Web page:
Back in Melbourne Waten met Hyrell McKinnon Ross, a Victorian-born schoolteacher and left-wing activist. He was again expelled from the CPA in 1942, with Hyrell, for advocating a government of national unity to defeat fascism. From 1941 he was employed at the General Post Office and then, despite being under security surveillance, in the Commonwealth Taxation Office (1942-45). On 19 September 1945 at the office of the government statist, Melbourne, he married Hyrell. The Watens lived at Box Hill, Victoria, from the early 1950s until Judah’s death.

After World War II Waten became publicity officer, then secretary, of the Jewish Council to Combat Fascism and Anti-Semitism. He had earlier met the painter Yosl Bergner and the Yiddish writers Pinchas Goldhar and Herz Bergner, both of whose works he translated and published through Dolphin Publications (1945-47), a small firm he established with the artist Vic O’Connor. Waten and O’Connor edited Twenty Great Australian Stories (1946). The Jewish Council became increasingly controversial because of its perceived communist sympathies and was disaffiliated by the Victorian Jewish Board of Deputies in 1952. Although he remained vocal on Jewish matters, Waten left the council after he was awarded a Commonwealth Literary Fund grant for 1952. His ‘second literary career’ had begun in the 1940s, when Goldhar encouraged him to write stories based on his own experience as an immigrant child. These stories were published as Alien Son (1952), his best-known and most critically celebrated work.

In August 1952 Stan Keon named Waten in the Federal parliament, charging that the CLF was being used to fund communist writers. Waten’s award had earlier prompted Prime Minister (Sir) Robert Menzies to recommend that all names put forward to the CLF be investigated by security agencies, as the case was ‘scandalous and embarrassing’. The novel Waten wrote on his CLF grant, The Unbending (1954), featured moving portraits of a Jewish immigrant family in Australia interleaved with a political story of the conscription debates and industrial disputes during World War I. It was published by the Australasian Book Society, a left-nationalist publishing venture co-founded by George Seelaf, as were Waten’s next two novels, Shares in Murder (1957) and Time of Conflict (1961). In 1957-58 Waten was the ABS's Melbourne chairman.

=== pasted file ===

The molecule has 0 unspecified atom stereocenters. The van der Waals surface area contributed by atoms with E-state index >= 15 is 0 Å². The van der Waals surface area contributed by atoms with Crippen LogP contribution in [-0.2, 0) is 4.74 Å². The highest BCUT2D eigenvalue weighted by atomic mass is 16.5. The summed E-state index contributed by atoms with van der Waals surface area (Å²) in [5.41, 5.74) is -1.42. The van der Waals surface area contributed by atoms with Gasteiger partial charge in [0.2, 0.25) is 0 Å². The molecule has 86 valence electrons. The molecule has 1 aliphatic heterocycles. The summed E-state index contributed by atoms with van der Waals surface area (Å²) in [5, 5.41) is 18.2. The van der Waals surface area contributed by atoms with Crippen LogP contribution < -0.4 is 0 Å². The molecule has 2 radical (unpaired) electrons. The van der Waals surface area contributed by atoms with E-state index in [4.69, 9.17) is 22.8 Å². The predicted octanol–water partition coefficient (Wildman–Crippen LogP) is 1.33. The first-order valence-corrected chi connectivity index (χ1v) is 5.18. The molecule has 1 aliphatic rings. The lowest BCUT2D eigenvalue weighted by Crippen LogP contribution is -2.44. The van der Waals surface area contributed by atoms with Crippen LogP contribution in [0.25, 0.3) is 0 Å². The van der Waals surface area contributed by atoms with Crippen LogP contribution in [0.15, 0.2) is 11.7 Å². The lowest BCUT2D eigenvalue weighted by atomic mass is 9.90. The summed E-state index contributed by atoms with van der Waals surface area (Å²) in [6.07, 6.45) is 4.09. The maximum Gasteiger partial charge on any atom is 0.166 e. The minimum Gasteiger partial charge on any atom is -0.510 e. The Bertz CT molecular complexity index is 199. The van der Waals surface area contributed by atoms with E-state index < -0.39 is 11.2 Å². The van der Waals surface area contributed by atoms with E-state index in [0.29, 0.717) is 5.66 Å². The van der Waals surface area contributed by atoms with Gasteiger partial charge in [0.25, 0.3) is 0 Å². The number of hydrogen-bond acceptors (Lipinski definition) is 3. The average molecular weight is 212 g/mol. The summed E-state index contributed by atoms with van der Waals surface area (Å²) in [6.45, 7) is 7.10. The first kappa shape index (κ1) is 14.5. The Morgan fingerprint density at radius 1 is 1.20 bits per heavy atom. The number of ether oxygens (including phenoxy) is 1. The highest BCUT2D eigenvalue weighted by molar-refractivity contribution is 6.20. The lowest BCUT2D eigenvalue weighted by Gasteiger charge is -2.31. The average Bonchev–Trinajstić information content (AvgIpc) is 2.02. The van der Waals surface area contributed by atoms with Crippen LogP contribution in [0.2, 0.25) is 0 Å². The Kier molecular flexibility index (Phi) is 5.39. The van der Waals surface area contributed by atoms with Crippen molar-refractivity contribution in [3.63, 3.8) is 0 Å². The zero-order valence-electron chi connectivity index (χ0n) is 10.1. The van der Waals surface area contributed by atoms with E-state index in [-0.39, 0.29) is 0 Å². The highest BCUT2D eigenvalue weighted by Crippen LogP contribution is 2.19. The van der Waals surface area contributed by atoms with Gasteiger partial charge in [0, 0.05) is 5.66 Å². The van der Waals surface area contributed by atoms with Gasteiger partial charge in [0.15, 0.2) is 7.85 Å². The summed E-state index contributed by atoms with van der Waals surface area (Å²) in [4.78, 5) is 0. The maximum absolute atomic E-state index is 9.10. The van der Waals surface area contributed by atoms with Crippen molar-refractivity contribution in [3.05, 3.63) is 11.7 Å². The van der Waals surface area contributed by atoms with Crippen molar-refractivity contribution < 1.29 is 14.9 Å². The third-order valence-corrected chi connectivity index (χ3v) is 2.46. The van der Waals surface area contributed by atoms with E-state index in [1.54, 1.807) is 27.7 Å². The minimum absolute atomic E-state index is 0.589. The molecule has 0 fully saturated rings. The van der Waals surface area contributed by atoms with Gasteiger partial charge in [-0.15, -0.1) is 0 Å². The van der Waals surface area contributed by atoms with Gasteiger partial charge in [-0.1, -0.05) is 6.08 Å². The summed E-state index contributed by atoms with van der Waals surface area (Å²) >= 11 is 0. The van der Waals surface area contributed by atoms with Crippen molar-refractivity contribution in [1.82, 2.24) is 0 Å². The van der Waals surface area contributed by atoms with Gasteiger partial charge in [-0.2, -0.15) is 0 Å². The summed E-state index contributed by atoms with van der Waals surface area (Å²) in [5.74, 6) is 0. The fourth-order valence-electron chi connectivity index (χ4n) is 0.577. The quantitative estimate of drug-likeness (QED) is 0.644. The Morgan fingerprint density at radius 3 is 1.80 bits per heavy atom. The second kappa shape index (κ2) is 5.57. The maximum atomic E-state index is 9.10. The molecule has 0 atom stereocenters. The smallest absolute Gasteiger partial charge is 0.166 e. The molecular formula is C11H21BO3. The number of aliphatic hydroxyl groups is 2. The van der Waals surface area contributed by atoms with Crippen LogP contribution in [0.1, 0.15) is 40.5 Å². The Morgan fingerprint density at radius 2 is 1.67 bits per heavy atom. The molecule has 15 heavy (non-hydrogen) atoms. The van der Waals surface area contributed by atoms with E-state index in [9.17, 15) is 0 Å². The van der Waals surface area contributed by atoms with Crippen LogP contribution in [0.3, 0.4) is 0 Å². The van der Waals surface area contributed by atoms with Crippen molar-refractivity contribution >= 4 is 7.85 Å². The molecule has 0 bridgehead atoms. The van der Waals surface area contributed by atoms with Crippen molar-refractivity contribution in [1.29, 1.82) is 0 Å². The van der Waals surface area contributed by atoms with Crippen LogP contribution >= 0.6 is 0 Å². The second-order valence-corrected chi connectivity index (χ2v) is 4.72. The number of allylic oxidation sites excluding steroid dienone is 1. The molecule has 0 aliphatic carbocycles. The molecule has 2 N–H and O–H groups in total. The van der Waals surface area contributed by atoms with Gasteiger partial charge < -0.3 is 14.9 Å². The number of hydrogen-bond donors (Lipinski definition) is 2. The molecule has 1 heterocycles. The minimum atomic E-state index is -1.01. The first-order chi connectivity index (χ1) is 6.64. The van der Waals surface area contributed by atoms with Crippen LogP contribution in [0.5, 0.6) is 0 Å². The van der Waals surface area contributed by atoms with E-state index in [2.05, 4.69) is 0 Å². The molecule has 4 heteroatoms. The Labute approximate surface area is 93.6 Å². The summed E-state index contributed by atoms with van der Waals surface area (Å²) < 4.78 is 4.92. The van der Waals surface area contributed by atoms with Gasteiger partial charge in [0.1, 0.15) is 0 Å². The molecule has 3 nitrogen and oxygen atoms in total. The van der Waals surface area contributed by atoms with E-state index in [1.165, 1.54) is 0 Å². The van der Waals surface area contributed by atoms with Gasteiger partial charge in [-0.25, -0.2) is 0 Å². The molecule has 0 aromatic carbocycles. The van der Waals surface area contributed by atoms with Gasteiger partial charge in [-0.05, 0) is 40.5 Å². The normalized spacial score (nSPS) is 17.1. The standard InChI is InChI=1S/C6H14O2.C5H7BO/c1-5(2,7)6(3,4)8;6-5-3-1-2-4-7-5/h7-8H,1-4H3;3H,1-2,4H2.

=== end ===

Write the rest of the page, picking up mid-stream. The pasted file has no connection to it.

At a point when many intellectuals were leaving the CPA following the Soviet intervention in Hungary, Waten rejoined in 1957 and began writing regularly in the communist press on cultural matters. While on good terms with mainstream literary figures such as Vance and Nettie Palmer, he came into conflict with others when communism or the Soviet Union became an issue. In 1958 he joined Manning Clark and James Devaney on a Fellowship of Australian Writers tour of the Soviet Union. He criticised Clark’s subsequent book Meeting Soviet Man (1960) for being too critical of the Soviet Union, but the two became close friends.

Waten returned to the theme of Jewish immigration with Distant Land (1964), published by both the ABS and the mainstream publisher F. W. Cheshire. Season of Youth (1966) was a portrait of the artist as a young man, while So Far No Further (1971) focused on second-generation migrant children of Jewish and Italian Catholic families. In 1965 Waten visited his birthplace, the journey inspiring From Odessa to Odessa (1969)––part autobiography, part travel book, part eyewitness account of the Soviet Union. Subsequent books included The Depression Years (1971), a photographic history; Bottle-O! (1973), a children’s book; Classic Australian Short Stories (1974), edited with Stephen Murray-Smith; a collection of short stories and memoirs, Love and Rebellion (1978); and his final novel, Scenes of Revolutionary Life (1982).